Keep in mind the ever-changing width of your child as they often will literally change shapes as they grow. What doesn’t fit this month might fit next, don’t be too quick on the trigger to get rid of old clothing. Consider keeping an “occasional” clothing drawer to store items that might fit again in a few weeks or months.
6 A Tip for Potty Training parents
Clothing, particularly bottoms, that no longer fit may do so once your little one is out of their diaper. If your child is potty training at the beginning or end of a particular season consider holding onto their clothes a little longer. A diaper takes up more room in a pair of pants than one might think.
5 Trade Them In
Just because you aren’t using the clothes any more doesn’t mean that someone else wouldn’t be happy to. Consider holding a clothing swap with friends who have kids of different ages, or trade them in at a used children’s clothing store for a credit towards more, appropriately sized clothing for your children. These stores will often give you a greater value for store credit when compared with trading the clothes in for cash.
To host your own clothing swap have 10-15 friends and acquaintances each bring at least 10-20 items of freshly laundered kid’s clothing that is in good condition. Next, have some volunteers sort the clothing assorting to size, gender (if applicable), type of clothing (outerwear, swimwear, pyjamas etc.), then begin the swapping. Set no limit on what people can take, just remember the important clothing swap credo, “Bring what you have, and take what you love”. Whenever the trade is complete, usually in under an hour, take all of the leftover goods and donate them to a worthy cause, like a local Big Brothers/Big Sisters chapter, or women’s shelter.
4 Turn Them Into Doll Clothes
Here’s a little secret, infant clothing makes awesome doll clothes. Growing up many of my Cabbage Patch Kids and “babies” were dressed to the nines in beautiful hand knit baby sweaters, smocked dresses, and bonnets that I had long outgrown, and all of the toys at Nana and Poppa’s still enjoy these meaningful clothes and baby blankets that were made for me and my siblings when we were little. This is a wonderful way for your children, and perhaps eventually grandchildren, to hold onto a little piece of the days when they were really little.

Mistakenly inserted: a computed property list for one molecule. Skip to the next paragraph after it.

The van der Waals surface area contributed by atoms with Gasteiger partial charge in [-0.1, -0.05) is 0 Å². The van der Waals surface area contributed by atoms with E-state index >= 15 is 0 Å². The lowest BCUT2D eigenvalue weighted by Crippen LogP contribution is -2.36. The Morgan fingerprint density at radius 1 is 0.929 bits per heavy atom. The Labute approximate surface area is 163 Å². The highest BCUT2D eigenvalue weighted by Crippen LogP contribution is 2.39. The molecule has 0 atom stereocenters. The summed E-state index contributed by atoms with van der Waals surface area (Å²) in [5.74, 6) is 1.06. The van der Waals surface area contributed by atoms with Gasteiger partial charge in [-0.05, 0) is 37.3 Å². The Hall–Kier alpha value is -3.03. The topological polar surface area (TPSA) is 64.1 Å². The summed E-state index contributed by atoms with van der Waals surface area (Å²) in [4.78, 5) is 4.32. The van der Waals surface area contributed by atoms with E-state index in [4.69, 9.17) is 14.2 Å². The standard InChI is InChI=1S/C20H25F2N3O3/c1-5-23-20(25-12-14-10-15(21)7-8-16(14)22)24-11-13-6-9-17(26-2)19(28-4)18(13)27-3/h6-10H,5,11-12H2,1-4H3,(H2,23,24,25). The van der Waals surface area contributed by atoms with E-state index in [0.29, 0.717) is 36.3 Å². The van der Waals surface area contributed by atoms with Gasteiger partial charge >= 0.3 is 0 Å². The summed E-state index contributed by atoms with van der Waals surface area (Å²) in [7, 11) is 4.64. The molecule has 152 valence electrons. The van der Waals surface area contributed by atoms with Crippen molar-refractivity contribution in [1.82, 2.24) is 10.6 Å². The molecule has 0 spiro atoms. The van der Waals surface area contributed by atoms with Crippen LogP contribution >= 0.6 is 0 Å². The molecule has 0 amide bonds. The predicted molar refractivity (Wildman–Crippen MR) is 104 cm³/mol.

3 Make a Quilt
Some parents get creative and take their favourite baby clothes to make a quilt to commemorate baby’s first year. A few years ago I had a quilt made out of my husband’s old concert shirts and he loves it. Turning these shirts into a quilt commemorated special moments, and became a useful item in our guest room instead of taking up highly coveted closet space. There’s no reason why a quilt can’t be made out of your favourite baby clothes.
2 Repurpose Them
Maybe you’re feeling sentimental about the baby clothes and want to keep them forever to remind you of a time when your littles cooed in your arms and cuddled you close. Here’s the thing, it’s just stuff, and beyond an item or two that might be passed down among family members, or have a super significant meaning (like the outfit they wore home from the hospital) you’ll probably barely think of it again, unless it’s right in front of your face, or taking up an entire crawl space.
If you’re more like me and many other parents you’ll soon realize that kids have a lot of stuff and storage space is in high demand. An extra three Tupperware containers filled to the brim with gently worn sleepers is probably doing nothing but taking up space that you could use.
Be sure that you take photos of your baby in all of your favourite items and save that one or two of the most meaningful outfits, but at the end of the day the photos will likely mean more to you than the giant bin of clothing anyway. Others can repurpose clothing into dress-up clothes, a flag banner, cloth lunch snack bags, accessories or cloth patches for fixing other items.
1 Just Save for the Next Kid
Sometimes it’s just easier to save and store the clothes, particularly if you plan on having more kids. There’s no reason why you can’t save these clothes for your next baby. Keep in mind that not all items will fit both children and likely not all clothes will magically align to fit at the right season, but you’ll likely still end up saving some significant coin.
Just remember to store the clean washed clothes in clearly labelled containers and mark on your calendar the appropriate times to check in on the sibling and other hand me downs. There is nothing more frustrating than discovering a bin of size appropriate clothing when you’ve just dropped a cool hundred on spring clothes in the same size or, even worse, they’ve outgrown them all together.